A Closed Door and a New Opportunity: Acts 18:5-8
“5) But when Silas and Timothy came down from Macedonia, Paul began devoting himself completely to the word, solemnly testifying to the Jews that Jesus was the Christ. 6) But when they resisted and blasphemed, he shook out his garments and said to them, “Your blood be on your own heads! I am clean. From now on I will go to the Gentiles.” 7) Then he left there and went to the house of a man named Titius Justus, a worshiper of God, whose house was next to the synagogue. 8) Crispus, the leader of the synagogue, believed in the Lord with all his household, and many of the Corinthians when they heard were believing and being baptized.” Acts‬ ‭18‬:‭5‬-‭8‬
When you step back and absorb the book of Acts as a whole, you are immediately struck by the extent to which the early Christians, especially Paul and his team devoted themselves completely to the word. (See Acts 6:4; 18:5) It was every day and nearly all day long.
We must remember that God is always at work. He is working in season and out of season. He is working during the day and He is working during the night. He is active in men. He is active in women. He is active among both the young and the old, the rich and the poor and the Jew and the Gentile.
The work of the Holy Spirit can be illustrated by waves rolling in at the ocean. You may not catch them all… but the next wave is coming. If you want to “catch a wave” you need to step into the water.
It can also be illustrated by the story of the sower. (See Mark 4:1-24) You reap as you sow. If you sow sparingly then you reap sparingly. If you sow abundantly then you reap abundantly. The early Christians were constantly sharing the gospel, therefore they witnessed God working abundantly.
Sure, some will resist. (Vs 6) The Jews in the synagogue at Corinth began to mock and blaspheme, but that did not stop Paul and his team. They moved their work to another location. They started a house church in the home of Titus Justice. (Vs 7). When one door closed, God presented another opportunity.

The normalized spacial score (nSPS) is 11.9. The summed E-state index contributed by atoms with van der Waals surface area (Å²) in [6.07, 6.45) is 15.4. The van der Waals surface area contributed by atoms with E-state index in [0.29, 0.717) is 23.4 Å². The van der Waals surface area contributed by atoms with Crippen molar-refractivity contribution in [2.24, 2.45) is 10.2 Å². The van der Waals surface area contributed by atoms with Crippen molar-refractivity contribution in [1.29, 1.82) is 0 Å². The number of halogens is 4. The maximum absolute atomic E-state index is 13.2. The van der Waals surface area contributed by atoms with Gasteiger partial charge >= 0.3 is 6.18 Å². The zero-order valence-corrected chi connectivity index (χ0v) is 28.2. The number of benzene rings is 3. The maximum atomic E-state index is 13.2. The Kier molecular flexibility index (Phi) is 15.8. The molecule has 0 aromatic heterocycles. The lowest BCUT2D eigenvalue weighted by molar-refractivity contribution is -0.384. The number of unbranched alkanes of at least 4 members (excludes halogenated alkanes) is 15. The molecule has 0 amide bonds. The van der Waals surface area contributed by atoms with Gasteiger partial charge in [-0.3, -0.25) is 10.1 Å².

So what does it mean that Paul shook out his garments in the synagogue and warned that their blood would be on their own heads? Let’s take a quick look at that question.
First, it meant they had warn out their welcome in the synagogue. The synagogue had most likely closed the door on Paul and his team. Second, it meant Paul had a clear conscious. He had thoroughly proclaimed Jesus as the Christ to them. Finally, it meant they had no excuse when they stood before God for judgement. They had no plea of ignorance of the gospel. They outrightly rejected Jesus Christ as the Messiah after full disclosure.
Though Paul began to focus on the Gentiles in Corinth, God was not done with the Jewish people. The very next verse says that “Crispus, the leader of the synagogue, believed in the Lord with all his household.” (Vs 8) In 1 Corinthians 1:14, Paul identifies Crispus and one of the men he baptized in Corinth. What a testimony of the goodness and patience of God.
Another providential outcome came from the closed door at the synagogue. When the church in Corinth eventually formed, it was not restrained or restricted by Jewish tradition. It was free to become an autonomous Spirit filled church for all people. This is huge! From organization to church structure, from worship to the orderly manifestation of spiritual gifts; the church was free to follow and honor God.
This does not mean they were free from trials or challenges. The books of 1 & 2 Corinthians makes that abundantly clear. They had to navigate everything from sexual immorality among believers to freedom from idolatry. The church at Corinth became the proving ground to hammer out many fundamental issues.
This included Christian morality, resolving legal disputes between believers, sanctification, the sanctity of marriage, freedom in Christ, the ordinance of Lords Supper, the manifestation of spiritual gifts in public worship, the pure gospel message, the resurrection from the dead and Christian stewardship. These are but a few of the issues they set out to resolve.
It was at Corinth that Paul settled down for a while and focused on church planting. It was difficult and tedious work. Shepherding a local church was a challenge, but it brought some order and continuity to his life. This eventually became a stellar church and Paul’s Epistles to the church at Corinth are a crucial part of our Christian heritage.
Daily Bible Commentary By Terry Baxter: Cofounder of GoServ Global